Violence against women in Ireland
By Deborah Condon
Violence against women and girls is a human rights and public health emergency worldwide, according to the World Health Organisation. It causes mental and physical injury, exposes women and girls to diseases and forced pregnancy, increases women’s vulnerability in all spheres of their lives and in the worst cases, ends in death.
But what about the situation in Ireland? According to a recent report from Amnesty International, violence against women in this country is widespread. Furthermore the government is not doing enough to identify, combat and redress this 'grave and systematic human rights abuse'.
This is a serious accusation, but unfortunately the facts are there to back it up. Continuing research has shown that violence against women is prevalent here, yet despite task forces, report and committees, the government has done little to actually help the victims of abuse.
The facts about levels of violence here are startling:
-The Sexual Abuse and Violence in Ireland (SAVI) Report (2002) found that one in four women had experienced some form of sexual abuse in their lifetime and one in five had experienced sexual assault as adults.
-In 2003, the Women's Aid helpline answered almost 13,000 calls. One in three of these related to physical violence, 13% to sexual abuse.
-Between January 1996 and the end of June 2005, 109 women were murdered in Ireland, 72 of these in their own homes. In those cases which have been resolved (up to the end of June 2005), all were perpetrated by a man and almost half were perpetrated by the woman's partner or ex-partner.
-A survey conducted by Dublin's Rotunda Maternity Hospital in 2000, found that in a sample of 400 pregnant women, one in eight had experienced abuse at the hands of their partner while pregnant.
-A survey of women attending GP surgeries in 2002 found that two in five women who had been involved in a sexual relationship with a man, had experienced violence. This violence ranged from being punched in the face to being choked.
As shocking as these figures are, it is widely accepted that they probably under-represent the true extent of the problem. This is due to significant under-reporting of violence by women. A study by Women's Aid in the mid-1990s found that only one in five women who experienced domestic violence in Ireland ever contacted the Gardai.
"While stigma and shame are still unfortunately an issue, low reporting is also due to women's lack of confidence in the justice system", explained Sean Love, director of Amnesty's Irish section.
According to the Amnesty report, most reports of violence against women do not result in a conviction and there is little monitoring of the effectiveness of legal and other measures to prevent, identify, investigate and punish this violence.
It highlights the fact that the conviction rate for domestic violence has dropped from 16% in 1997 to 6.5% in 2002, despite the introduction of the 1996 Domestic Violence Act. Furthermore the Gardai's Domestic Violence Intervention policy has not been reviewed and women experiencing domestic violence, rape and sexual assault 'report inconsistent responses' from Gardai.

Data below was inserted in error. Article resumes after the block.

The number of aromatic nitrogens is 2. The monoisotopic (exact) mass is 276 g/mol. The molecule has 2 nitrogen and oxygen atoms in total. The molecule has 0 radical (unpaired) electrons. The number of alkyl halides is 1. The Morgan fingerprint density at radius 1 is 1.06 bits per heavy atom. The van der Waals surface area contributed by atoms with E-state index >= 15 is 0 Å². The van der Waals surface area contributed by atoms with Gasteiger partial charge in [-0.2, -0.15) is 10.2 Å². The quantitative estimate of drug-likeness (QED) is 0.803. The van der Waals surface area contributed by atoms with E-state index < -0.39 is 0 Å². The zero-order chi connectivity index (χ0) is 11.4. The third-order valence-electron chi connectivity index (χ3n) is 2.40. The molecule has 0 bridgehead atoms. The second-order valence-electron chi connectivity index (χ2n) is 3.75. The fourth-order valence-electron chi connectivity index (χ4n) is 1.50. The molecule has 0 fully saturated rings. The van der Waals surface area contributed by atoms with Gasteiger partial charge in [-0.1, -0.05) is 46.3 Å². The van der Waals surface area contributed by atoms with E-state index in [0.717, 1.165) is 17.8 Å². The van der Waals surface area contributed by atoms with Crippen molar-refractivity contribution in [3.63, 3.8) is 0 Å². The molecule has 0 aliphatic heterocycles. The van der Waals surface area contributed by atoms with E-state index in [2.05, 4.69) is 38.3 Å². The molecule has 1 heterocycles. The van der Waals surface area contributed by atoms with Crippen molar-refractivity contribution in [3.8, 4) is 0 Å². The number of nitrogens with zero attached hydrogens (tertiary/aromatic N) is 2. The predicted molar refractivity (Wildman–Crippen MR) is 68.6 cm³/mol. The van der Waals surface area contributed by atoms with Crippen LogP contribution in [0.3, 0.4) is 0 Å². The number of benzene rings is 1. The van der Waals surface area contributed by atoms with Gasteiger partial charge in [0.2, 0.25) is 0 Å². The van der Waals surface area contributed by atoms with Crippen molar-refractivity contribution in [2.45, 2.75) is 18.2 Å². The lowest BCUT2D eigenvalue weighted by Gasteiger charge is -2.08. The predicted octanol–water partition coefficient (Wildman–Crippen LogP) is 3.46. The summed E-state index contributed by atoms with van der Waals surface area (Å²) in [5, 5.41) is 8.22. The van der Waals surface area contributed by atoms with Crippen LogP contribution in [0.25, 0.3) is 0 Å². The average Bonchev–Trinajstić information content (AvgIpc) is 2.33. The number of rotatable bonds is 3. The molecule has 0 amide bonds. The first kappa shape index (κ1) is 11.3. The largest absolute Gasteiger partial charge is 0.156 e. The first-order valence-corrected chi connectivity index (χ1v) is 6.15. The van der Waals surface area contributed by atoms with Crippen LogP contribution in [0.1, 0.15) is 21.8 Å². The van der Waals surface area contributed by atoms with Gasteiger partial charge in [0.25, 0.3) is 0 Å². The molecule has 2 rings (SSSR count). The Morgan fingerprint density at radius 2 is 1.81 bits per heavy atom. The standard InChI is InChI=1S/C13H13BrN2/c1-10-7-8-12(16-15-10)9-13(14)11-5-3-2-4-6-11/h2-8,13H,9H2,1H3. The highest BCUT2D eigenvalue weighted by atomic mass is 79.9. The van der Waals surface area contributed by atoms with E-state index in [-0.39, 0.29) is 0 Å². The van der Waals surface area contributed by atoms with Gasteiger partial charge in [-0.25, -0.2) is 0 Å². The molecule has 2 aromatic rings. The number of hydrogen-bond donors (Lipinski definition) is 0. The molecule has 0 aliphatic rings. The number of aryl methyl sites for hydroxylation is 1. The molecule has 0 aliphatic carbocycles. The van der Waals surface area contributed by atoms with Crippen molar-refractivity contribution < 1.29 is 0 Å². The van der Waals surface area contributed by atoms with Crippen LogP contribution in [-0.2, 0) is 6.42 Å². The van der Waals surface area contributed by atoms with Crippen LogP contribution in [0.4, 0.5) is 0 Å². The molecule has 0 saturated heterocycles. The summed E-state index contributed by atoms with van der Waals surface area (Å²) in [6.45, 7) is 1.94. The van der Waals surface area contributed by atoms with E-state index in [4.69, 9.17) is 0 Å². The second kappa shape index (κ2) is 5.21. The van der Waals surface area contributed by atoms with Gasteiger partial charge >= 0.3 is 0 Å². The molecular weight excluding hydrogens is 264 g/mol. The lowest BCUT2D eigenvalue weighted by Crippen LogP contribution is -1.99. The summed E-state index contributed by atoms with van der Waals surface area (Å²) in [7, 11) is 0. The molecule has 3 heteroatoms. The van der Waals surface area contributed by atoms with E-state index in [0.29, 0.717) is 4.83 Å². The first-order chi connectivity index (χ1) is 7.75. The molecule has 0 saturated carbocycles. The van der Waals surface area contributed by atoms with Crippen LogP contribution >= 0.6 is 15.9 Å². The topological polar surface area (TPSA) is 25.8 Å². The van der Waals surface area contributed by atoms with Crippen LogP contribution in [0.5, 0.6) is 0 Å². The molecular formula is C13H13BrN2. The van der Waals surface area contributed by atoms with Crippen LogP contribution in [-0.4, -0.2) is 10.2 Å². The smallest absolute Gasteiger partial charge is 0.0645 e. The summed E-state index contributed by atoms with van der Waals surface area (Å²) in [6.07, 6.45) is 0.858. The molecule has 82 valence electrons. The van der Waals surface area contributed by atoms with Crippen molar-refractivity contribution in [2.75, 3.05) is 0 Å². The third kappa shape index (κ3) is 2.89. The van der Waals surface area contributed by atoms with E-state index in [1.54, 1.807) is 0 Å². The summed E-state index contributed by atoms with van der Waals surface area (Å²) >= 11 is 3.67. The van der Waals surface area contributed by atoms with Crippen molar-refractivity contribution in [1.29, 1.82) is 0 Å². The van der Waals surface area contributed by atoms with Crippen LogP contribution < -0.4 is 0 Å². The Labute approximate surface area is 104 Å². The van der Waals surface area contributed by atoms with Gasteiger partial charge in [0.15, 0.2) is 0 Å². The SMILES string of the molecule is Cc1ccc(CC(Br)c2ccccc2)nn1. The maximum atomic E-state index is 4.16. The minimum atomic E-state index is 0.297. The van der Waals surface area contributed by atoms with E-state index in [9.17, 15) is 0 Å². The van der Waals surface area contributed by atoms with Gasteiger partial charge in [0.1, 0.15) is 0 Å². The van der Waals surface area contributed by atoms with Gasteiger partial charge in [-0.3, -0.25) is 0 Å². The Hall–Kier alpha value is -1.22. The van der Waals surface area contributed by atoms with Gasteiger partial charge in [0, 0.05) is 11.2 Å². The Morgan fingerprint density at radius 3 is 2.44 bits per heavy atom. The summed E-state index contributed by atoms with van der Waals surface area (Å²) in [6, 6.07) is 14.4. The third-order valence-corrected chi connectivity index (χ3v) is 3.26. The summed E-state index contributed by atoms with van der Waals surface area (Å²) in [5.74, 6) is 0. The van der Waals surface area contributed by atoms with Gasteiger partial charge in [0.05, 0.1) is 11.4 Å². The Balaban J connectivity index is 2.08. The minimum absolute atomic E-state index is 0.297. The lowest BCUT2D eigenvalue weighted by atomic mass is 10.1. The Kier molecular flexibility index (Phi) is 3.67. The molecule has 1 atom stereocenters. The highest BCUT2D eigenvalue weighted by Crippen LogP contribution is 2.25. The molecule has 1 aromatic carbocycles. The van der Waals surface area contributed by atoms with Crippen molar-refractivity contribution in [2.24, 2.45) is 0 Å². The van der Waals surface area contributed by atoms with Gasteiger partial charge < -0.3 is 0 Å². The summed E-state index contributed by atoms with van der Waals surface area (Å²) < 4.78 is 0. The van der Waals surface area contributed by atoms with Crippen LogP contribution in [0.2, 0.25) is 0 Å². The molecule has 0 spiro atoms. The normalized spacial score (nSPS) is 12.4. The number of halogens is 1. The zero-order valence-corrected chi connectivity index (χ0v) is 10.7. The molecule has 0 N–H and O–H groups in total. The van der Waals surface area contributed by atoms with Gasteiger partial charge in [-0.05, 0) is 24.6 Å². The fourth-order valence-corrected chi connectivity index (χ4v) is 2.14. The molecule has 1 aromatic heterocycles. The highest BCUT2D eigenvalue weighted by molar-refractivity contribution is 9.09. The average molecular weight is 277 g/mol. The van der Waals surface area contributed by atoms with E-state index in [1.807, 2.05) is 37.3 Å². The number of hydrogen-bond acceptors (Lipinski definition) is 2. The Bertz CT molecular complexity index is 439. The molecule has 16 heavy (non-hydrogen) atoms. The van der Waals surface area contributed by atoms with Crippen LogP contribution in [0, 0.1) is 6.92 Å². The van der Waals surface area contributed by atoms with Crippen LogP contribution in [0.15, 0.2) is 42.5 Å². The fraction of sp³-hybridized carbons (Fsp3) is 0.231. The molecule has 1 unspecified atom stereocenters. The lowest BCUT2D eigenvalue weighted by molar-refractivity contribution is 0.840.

Meanwhile family law courts are overstretched and victims of domestic violence can experience long delays in accessing the courts for protective orders, such as a barring order. Where these orders are obtained, they are 'not vigorously enforced'.
"The extent to which men are charged with appropriate criminal offences for acts of violence in the family is unknown, but it is believed that they are often charged with least serious offences, such as breaching a barring order", the report said.
It notes that the effectiveness of the justice system and its sensitivity towards women experiencing violence has not been the subject of any official government review to date.
So what has the government done? Well way back in 1997, it published the Report of the Task Force on Violence Against Women. This contained comprehensive proposals for a coordinated, coherent and integrated response to violence against women. This, the task force said, should be done through the development of services and preventative strategies and the improvement of legislation and law enforcement.
However two crucial components of the report were never implemented - a national strategy on violence against women and 'monitoring and evaluating systems' for the planning and delivery of the measures it proposes.
Also in 1997, a National Steering Committee on Violence Against Women was established to implement the task force's report. However according to Amnesty, this committee 'has not been enabled to adequately fulfil any of its original nine functions'.
Amnesty also notes that funding for frontline services, which offer essential support to victims, remains fixed at the 2003 allocation. This means that despite more people attempting to avail of these services, funding has not increased in two years.
"What Amnesty highlights in its report is pervasive and avoidable state failure to protect women from serious violations of their human rights", Mr Love said.
However Amnesty also emphasises the role Irish society should be playing in tackling this issue.
"We, Irish society, have both the power and the responsibility to finally end this abuse. Individuals are crucial to the eradication of this human rights violation. Violence against women is not a private matter - it is everyone's business."
The Amnesty report, Justice and Accountability: Stop Violence Against Women, was published in June, 2005.
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